Publication prizes

Two of the publication prizes of BME and the Pro Progressio Foundation were awarded to papers authored by our colleauges in the Institute of Physics, published in Nature Communications and Nature materials.


Prize: Most significant scientific publication of BME in 2019


Balázs Dóra, Markus Heyl, Roderich Moessner 
The Kibble-Zurek mechanism at exceptional points
Nature Communications 10, 2254 (2019)


BME author: Balázs Dóra, professor, Department of Theoretical Physics



Prize: Most excellent scientific publication of BME in 2015-2019


I. Kézsmárki, S. Bordács, P. Milde, E. Neuber, L. M. Eng, J. S. White, H. M. Rønnow, C. D. Dewhurst, M. Mochizuki, K. Yanai, H. Nakamura, D. Ehlers, V. Tsurkan & A. Loidl 
Néel-type skyrmion lattice with confined orientation in the polar magnetic semiconductor GaV4S8
Nature Materials 14, 1116 (2015)
BME authors: István Kézsmárki, professor, and Sándor Bordács, associate professor, Department of Physics



BME Best Teacher Award for Péter Vankó

Péter Vankó, associate professor of the Department of Physics, receives the Best Teacher Award of BME in 2019 Fall semester. Interview (in Hungarian) in the student's magazine Műhely.


,,Szakmai biztonság, felszabadultság, emberség''
interview (in Hungarian) with Péter Vankó
Műhely, XVIII. évfolyam, 6. szám, 2020. április 20.

The Yu-Shiba-Rusinov state

BME physicists find an unexpectedly large extension of the Yu-Shiba-Rusinov (YSR) state in a superconducting nanostructure, a result which paves the way toward topologically protected qubits. The work is published in Nature Communications, in collaboration with colleagues University of Basel.


Recent years have bought new quantum bit proposals, which are based on low-energy bound states in superconducting environment. These qubits would combine the properties of spin-based and superconductor-based qubits, and they are robust against noise-induced information loss. One such qubit is based on the so-called Yu-Shiba-Rusinov (YSR) state: a linear chain, engineered from such bound states, could host noise-protected quantum states. Due to the very small spatial extension of these states, making two of them interact with one another is difficult. Up to now, this was only possible by a very delicate technique, where individual ferromagnetic atoms are deposited next to each other.


In their new study, the MTA-BME Momentum Nanoelectronics Research Group realizated the YSR state in an alternative way: they attached an artificial atom to the superconductor's surface. This is the first time that the spatial extension of such a YSR state is measured. The measurement brought a surprising result: The size of the YSR state reaches 50-200 nanometers, which is significantly larger than the spatial extension observed in the case of real, ferromagnetic atoms. With state-of-the-art nanotechnology, artificial atoms can be routinely fabricated at such distances, which paves the way to realize YSR chains. The large extension of the YSR state has been theoretically explained in collaboration with another research group of BME’s Institute of Physics, the BME-MTA Exotic Quantum Phases Momentum Group.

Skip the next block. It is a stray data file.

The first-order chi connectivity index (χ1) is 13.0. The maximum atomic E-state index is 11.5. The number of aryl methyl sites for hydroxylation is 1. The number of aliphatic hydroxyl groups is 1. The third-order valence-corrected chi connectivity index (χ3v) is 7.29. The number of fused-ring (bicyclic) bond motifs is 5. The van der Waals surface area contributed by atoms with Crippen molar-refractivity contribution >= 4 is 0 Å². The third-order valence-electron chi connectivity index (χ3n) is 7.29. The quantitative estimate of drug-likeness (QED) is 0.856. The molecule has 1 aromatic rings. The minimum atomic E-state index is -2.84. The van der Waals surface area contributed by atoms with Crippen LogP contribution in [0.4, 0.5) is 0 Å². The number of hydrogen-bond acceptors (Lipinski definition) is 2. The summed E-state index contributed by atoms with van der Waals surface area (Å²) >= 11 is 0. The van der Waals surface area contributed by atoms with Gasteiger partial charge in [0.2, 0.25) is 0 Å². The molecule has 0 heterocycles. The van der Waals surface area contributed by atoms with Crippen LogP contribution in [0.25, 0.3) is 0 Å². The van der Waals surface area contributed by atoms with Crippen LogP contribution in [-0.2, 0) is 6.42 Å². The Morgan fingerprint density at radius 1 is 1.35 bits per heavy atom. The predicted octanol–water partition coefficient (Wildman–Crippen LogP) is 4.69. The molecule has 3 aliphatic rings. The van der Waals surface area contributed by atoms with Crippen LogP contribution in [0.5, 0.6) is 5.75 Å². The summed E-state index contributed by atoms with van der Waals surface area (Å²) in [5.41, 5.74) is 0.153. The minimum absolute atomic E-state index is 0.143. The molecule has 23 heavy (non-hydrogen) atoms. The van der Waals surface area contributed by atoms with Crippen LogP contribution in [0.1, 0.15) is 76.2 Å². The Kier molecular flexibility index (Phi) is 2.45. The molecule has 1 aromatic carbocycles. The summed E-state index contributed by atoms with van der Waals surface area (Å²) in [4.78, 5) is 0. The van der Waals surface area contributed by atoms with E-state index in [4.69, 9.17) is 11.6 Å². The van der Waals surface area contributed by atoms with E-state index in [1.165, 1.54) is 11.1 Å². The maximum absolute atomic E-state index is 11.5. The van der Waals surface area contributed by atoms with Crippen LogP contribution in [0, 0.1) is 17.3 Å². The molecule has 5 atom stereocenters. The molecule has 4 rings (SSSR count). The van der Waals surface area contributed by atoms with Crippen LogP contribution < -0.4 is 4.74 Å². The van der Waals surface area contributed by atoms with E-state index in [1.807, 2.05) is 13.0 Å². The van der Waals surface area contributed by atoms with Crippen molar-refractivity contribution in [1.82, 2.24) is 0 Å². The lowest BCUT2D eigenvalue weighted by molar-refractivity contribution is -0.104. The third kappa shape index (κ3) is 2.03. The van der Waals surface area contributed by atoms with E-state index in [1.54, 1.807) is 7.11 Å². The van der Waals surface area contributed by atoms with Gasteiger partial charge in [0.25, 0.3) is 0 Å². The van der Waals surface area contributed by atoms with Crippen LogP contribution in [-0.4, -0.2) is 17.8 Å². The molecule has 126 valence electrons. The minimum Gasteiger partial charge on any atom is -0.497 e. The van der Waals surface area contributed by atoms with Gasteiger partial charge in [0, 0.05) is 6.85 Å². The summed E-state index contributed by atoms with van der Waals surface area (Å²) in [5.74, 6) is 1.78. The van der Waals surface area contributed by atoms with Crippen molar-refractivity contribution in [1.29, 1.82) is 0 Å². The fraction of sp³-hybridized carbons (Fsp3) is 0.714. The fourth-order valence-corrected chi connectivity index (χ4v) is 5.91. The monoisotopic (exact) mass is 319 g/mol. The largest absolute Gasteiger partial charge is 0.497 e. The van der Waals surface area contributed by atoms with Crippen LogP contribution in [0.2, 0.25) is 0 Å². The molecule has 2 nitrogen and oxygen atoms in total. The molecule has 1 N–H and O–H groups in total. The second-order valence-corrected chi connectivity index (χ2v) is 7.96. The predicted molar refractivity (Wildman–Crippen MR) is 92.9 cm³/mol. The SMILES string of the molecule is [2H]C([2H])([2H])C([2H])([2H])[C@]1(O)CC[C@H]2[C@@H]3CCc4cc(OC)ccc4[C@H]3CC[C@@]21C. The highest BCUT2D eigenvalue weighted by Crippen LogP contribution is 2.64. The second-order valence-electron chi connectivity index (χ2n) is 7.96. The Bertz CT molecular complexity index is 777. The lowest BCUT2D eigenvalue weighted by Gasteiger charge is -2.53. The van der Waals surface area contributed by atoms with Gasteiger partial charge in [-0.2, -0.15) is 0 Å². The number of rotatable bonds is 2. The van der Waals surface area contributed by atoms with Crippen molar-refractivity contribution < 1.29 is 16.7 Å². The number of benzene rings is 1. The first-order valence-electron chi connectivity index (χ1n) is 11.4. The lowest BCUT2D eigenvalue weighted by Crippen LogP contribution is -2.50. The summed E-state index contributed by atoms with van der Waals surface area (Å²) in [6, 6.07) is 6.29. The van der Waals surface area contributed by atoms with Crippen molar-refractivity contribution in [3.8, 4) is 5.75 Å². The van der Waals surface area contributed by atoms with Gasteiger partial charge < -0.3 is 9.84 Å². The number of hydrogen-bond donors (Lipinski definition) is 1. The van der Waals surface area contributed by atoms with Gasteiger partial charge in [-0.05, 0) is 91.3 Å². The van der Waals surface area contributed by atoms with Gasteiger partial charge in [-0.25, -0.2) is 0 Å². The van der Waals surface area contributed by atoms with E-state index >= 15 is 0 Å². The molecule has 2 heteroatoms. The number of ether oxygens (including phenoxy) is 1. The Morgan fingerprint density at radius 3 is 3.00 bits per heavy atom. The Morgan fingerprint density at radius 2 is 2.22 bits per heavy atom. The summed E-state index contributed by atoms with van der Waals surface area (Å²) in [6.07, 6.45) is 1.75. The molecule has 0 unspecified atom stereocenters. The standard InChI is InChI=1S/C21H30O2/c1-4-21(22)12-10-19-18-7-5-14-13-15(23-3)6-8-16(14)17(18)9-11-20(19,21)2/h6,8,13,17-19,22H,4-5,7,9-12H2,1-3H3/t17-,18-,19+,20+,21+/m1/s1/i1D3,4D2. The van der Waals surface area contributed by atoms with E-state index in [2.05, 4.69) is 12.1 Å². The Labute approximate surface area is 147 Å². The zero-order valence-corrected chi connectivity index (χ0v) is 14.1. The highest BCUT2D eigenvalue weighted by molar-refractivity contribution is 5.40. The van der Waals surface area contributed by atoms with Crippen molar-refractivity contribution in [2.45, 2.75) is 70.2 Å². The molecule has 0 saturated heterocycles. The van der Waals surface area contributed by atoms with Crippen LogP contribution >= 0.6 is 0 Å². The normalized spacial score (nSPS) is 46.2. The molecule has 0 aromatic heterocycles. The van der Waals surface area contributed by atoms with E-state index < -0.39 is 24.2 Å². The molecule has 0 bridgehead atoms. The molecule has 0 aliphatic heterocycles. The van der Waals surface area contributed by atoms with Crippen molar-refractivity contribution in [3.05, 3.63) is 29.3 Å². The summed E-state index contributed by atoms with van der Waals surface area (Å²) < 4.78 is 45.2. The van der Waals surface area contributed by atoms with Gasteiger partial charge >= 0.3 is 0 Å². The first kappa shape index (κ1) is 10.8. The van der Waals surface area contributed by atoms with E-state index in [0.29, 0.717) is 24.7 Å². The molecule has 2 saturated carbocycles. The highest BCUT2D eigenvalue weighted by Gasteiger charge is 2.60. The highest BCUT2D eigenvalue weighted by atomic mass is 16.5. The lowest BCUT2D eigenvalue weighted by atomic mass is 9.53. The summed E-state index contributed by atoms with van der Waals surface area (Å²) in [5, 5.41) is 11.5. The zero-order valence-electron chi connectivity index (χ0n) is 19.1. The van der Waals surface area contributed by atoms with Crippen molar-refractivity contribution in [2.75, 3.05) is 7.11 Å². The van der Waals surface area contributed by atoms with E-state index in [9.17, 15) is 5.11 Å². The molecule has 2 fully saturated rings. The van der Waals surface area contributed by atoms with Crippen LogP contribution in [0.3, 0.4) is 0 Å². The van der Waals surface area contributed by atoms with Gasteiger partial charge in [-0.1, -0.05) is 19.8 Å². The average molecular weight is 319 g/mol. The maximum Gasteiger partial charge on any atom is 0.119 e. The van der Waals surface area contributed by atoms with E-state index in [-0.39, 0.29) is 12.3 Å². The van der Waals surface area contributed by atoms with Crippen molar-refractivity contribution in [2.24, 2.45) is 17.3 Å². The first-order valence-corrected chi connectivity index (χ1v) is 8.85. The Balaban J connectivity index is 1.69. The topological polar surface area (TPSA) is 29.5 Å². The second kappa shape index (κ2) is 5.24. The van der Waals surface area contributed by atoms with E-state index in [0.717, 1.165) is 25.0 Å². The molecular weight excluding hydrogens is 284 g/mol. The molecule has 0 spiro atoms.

Figure: Measurement of the spatial extension of the Yu-Shiba-Rusinov state. As an artificial atom (quantum dot, QD) is attached to a superconductor (SC), a Yu-Shiba-Rusinov state (blue) forms at the quantum dot and its surrounding in the superconductor. The YSR state is probed by measuring the current (IT) through an electrode on the left side of the superconductor. Despite the relatively large, 200 nanometer width of the superconductor, the YSR state was observed by the tunnel probe. In agreement with our calculations, the size of the YSR state increases further in a finite external magnetc field.

Zoltán Scherübl, Gergő Fülöp, Cătălin Paşcu Moca, Jörg Gramich, Andreas Baumgartner, Péter Makk, Tosson Elalaily, Christian Schönenberger, Jesper Nygård, Gergely Zaránd, Szabolcs Csonka
Large spatial extension of the zero-energy Yu-Shiba-Rusinov state in magnetic field
Nature Communications 11, 1834 (2020).

PIN code of atomic synapses revealed

Single-atom-sized wires carry the electric current in the memristors created by our colleagues in the Nanoelectronics research group. Research published in Nano Letters.


Tímea Nóra Török, Miklós Csontos, Péter Makk, András Halbritter
Breaking the Quantum PIN Code of Atomic Synapses
Nano Lett. 20, 1192 (2020)



Website of the research group:

Mechanically controlled pattern formation

Our colleagues in a collaboration with researchers from Bilkent University showed the formation of periodic patterns by a diffusion–precipitation reaction in a stretchable hydrogel and the control of the obtained patterns by the unprecedented and uncommon method of mechanical input. The study has been published in Advanced Materials.


Mohammad Morsali, Muhammad Turab Ali Khan, Rahym Ashirov, Gábor Holló, H. Tarik Baytekin, Istvan Lagzi, Bilge Baytekin
Mechanical Cntrol of Periodic Precipitation in Stretchable Gels to Retrieve Information on Elastic Deformation and for the Complex Patterning of Matter
Advanced Materials (2018 impact factor: 25.809)